Cancer incidence within a cohort occupationally exposed to asbestos: a study of dose--response relationships.
ABSTRACT The aim of our study was to analyse the dose-response relationship between occupational asbestos exposure and risk of cancer.
Our study was a retrospective morbidity study based on 2024 subjects occupationally exposed to asbestos, conducted over the period 1 January 1978 to 31 December 2004. Analysis of the dose-response relationship between occupational asbestos exposure, as a time-dependant variable, and risk of cancer was performed using a Cox model. In order to account for the effect of latency, we conducted the analysis with a lag of 10 years.
285 cases of cancers were observed in our cohort. The relative risk of pleuro-peritoneal mesothelioma, lung cancer and colorectal cancer associated with asbestos exposure, adjusted for age as a time-dependant variable and for sex, was correlated with exposure intensity (or average exposure level, AEL). The risk of cancer, whatever the anatomical site, did not increase with the duration of exposure to asbestos.
While confirming the established relationship between asbestos exposure and pleuropulmonary and peritoneal cancers, this study also suggests a causal relationship between asbestos exposure and colorectal cancer.
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ABSTRACT: Objectives: To evaluate the scientific literature concerning asbestos and lung cancer emphasizing low-level exposure. Methods: A literature search in PubMed and Embase resulted in 5,864 citations. Information from included studies was extracted using SIGN. Twenty one statements were evidence graded. Results: Histology and location are not helpful in differentiating asbestos-related lung cancer. Pleural plaques, asbestos bodies or asbestos fibers are useful as markers of asbestos exposure. The interaction between asbestos and smoking regarding lung cancer risk is between additive and multiplicative. Conclusions: The association between asbestos exposure and lung cancer risk is basically linear, but may level off at very high exposures. The relative risk for lung cancer increases between 1 and 4% per f-y/ml, corresponding to a doubling of risk at 25-100 f-y/ml. However, one high-quality case-control study showed a doubling at 4 f-y/ml.Archives of Environmental and Occupational Health 01/2014; · 0.47 Impact Factor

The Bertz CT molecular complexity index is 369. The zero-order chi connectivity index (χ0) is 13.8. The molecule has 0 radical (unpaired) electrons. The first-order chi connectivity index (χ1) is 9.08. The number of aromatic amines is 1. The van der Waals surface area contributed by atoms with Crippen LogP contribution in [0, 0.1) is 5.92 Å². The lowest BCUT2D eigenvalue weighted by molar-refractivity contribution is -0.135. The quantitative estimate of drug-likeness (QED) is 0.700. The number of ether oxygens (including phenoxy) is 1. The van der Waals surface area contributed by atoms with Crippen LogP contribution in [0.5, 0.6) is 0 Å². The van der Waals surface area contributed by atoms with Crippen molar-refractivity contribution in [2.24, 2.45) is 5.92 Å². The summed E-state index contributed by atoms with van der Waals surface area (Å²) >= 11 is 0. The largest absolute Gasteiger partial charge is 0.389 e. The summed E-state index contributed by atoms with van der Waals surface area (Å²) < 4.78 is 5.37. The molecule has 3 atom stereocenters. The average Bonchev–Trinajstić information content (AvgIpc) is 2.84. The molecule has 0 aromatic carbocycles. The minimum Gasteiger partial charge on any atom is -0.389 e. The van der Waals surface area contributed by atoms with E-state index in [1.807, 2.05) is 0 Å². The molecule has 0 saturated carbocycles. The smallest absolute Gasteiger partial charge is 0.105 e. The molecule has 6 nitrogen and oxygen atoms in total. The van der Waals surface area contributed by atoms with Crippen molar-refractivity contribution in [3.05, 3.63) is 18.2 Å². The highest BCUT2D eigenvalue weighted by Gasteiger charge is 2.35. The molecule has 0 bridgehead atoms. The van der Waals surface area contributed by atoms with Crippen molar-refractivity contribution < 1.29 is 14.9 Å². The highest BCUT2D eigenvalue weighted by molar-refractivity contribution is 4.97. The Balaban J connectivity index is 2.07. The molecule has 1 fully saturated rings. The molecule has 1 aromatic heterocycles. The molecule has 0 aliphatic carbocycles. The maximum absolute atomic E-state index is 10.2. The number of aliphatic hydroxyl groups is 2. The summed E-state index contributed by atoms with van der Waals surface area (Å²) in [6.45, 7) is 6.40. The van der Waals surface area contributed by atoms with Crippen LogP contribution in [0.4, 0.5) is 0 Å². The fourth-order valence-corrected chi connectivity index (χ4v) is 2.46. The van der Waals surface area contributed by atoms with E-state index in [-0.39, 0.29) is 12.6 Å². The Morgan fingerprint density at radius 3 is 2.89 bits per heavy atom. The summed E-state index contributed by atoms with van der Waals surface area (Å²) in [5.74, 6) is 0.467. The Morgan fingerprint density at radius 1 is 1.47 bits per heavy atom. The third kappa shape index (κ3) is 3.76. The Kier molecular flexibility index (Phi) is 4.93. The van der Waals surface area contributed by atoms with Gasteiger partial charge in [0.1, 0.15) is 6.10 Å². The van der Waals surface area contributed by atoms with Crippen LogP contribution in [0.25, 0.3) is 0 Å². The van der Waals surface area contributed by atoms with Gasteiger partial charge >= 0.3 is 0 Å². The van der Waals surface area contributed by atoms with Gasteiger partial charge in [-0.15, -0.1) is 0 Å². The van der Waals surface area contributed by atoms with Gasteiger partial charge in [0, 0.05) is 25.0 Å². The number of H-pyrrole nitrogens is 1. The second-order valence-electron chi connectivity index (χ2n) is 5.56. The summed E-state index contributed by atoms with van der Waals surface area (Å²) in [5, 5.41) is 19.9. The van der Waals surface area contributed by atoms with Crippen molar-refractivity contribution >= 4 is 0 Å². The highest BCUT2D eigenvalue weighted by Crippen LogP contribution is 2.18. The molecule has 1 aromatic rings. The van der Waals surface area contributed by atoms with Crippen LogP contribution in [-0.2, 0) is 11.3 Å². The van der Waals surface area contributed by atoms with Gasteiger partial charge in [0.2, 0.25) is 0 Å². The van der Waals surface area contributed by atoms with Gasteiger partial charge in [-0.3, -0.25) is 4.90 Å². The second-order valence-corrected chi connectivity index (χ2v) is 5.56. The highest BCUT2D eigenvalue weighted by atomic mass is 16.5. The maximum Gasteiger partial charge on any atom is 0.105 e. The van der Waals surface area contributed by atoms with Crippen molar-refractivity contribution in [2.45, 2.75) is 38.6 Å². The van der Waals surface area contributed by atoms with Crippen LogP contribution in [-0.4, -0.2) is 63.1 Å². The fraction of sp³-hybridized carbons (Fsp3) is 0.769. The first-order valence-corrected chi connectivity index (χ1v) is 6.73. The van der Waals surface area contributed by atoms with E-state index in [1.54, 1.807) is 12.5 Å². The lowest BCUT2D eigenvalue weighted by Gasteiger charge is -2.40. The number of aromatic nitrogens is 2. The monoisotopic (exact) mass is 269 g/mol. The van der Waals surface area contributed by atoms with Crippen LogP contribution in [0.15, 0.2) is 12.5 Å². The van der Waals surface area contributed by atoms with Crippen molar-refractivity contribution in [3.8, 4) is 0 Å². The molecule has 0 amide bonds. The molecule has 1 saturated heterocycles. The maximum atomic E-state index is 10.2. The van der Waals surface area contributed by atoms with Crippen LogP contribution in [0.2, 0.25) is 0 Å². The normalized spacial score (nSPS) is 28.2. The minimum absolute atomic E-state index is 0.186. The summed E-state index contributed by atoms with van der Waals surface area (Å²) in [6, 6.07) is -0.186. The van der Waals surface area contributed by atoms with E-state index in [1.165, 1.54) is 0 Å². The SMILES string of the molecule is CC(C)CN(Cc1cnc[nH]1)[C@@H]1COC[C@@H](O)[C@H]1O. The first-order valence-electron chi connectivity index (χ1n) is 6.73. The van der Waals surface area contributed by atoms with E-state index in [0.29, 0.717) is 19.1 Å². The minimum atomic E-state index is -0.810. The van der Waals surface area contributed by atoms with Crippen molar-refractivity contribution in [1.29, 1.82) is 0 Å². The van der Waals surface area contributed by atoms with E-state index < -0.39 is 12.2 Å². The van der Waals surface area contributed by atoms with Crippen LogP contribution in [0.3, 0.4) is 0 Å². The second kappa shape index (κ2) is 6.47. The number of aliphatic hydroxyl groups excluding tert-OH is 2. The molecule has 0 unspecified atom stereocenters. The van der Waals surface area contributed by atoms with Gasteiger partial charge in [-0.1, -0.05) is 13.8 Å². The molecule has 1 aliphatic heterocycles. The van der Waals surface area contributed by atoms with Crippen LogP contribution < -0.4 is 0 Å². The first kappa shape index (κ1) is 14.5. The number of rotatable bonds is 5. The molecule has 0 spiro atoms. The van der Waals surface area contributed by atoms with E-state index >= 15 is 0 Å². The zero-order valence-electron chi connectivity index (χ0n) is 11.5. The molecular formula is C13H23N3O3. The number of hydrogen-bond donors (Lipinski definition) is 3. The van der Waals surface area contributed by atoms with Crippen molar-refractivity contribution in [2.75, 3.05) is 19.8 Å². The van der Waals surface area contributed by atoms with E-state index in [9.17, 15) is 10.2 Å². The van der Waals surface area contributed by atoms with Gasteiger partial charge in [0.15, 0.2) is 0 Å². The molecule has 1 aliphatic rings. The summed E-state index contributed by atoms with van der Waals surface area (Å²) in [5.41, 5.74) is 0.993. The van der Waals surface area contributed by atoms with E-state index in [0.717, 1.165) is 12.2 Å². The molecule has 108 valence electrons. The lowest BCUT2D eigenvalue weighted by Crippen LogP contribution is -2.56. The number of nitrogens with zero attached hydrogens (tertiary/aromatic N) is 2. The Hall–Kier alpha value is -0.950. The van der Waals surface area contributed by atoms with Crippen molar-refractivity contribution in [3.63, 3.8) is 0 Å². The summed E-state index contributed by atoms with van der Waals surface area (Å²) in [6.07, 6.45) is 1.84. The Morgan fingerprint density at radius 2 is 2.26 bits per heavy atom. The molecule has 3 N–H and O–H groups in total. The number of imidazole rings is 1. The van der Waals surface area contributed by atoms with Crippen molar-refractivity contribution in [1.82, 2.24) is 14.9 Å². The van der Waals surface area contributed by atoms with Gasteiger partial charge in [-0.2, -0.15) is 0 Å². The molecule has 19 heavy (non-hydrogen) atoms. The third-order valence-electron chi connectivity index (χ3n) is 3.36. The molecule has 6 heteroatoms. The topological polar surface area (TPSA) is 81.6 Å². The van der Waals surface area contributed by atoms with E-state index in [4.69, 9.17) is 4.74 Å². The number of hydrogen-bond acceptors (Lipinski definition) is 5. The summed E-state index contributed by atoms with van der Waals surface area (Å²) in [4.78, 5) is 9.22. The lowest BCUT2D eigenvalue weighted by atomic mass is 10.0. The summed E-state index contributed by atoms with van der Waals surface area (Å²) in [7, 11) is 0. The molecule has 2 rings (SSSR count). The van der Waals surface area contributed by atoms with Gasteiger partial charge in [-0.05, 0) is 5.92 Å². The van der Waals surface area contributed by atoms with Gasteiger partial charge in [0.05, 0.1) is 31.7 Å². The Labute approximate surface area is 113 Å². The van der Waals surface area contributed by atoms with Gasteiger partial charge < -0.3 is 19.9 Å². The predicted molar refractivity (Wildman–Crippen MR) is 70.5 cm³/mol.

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ABSTRACT: A traditional belief widespread across the biomedical community was that dietary habits and genetic predisposition were the basic factors causing colorectal cancer. In more recent times, however, a growing evidence has shown that other determinants can be very important in increasing (or reducing) incidence of this malignancy. The hypothesis that environmental and occupational risk factors are associated with colorectal cancer is gaining ground, and high risks of colorectal cancer have been reported among workers in some industrial branches. The aim of this study was to investigate the epidemiologic relationship between colorectal cancer and occupational exposures to several industrial activities, by means of a scientific literature review and meta-analysis. This work pointed out increased risks of colorectal cancer for labourers occupied in industries with a wide use of chemical compounds, such as leather (RR = 1.70, 95%CI: 1.24-2.34), basic metals (RR = 1.32, 95%CI: 1.07-1.65), plastic and rubber manufacturing (RR = 1.30, 95%CI: 0.98-1.71 and RR = 1.27, 95%CI: 0.92-1.76, respectively), besides workers in the sector of repair and installation of machinery exposed to asbestos (RR = 1.40, 95%CI: 1.07-1.84). Based on our results, the estimated crude excess risk fraction attributable to occupational exposure ranged from about 11% to about 15%. However, homogeneous pattern of association between colorectal cancer and industrial branches did not emerge from this review.World journal of gastroenterology : WJG. 09/2014; 20(35):12431-12444.
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ABSTRACT: To examine mortality from digestive cancers in a Chinese miner cohort and to explore the exposure-response relationship between chrysotile mining dust and site-specific digestive cancers. A cohort of 1539 asbestos miners was followed for 26 years. Information on vital status and death causes was collected from personnel records and hospitals. Underlying causes of death from cancers were determined by combination of clinical manifestations and pathological confirmation. Individual cumulative dust exposures were estimated based on periodic dust measurements of different workshops, individuals' job title and employment duration, and treated as a time-dependent variable. Standardised mortality ratios (SMR) were calculated according to Chinese national data and stratified by exposure (levels 1-3, from low to high). Cox proportional hazard models were constructed to estimate HRs in relation to cumulative exposure with adjustment of smoking. Fifty-one deaths from digestive cancers were identified in the cohort, giving an SMR of 1.45 (95% CI 1.10 to 1.90). There was a clear exposure-response relationship between asbestos dust exposure and mortality from stomach cancer, with SMR of 2.39 (95% CI 1.02 to 5.60) and 6.49 (2.77 to 15.20) at exposure levels 2 and 3, respectively. The clear relationship remained in multivariate analysis, in which workers at the highest exposure level had HRs of 12.23 (95% CI 8.74 to 17.12). In addition, excess mortality from oesophageal and liver cancers was also observed at high exposure levels. This study provides additional evidence for the association between exposure to chrysotile mining dust and excess mortality from digestive cancers, particularly stomach cancer.Occupational and environmental medicine 01/2014; · 3.23 Impact Factor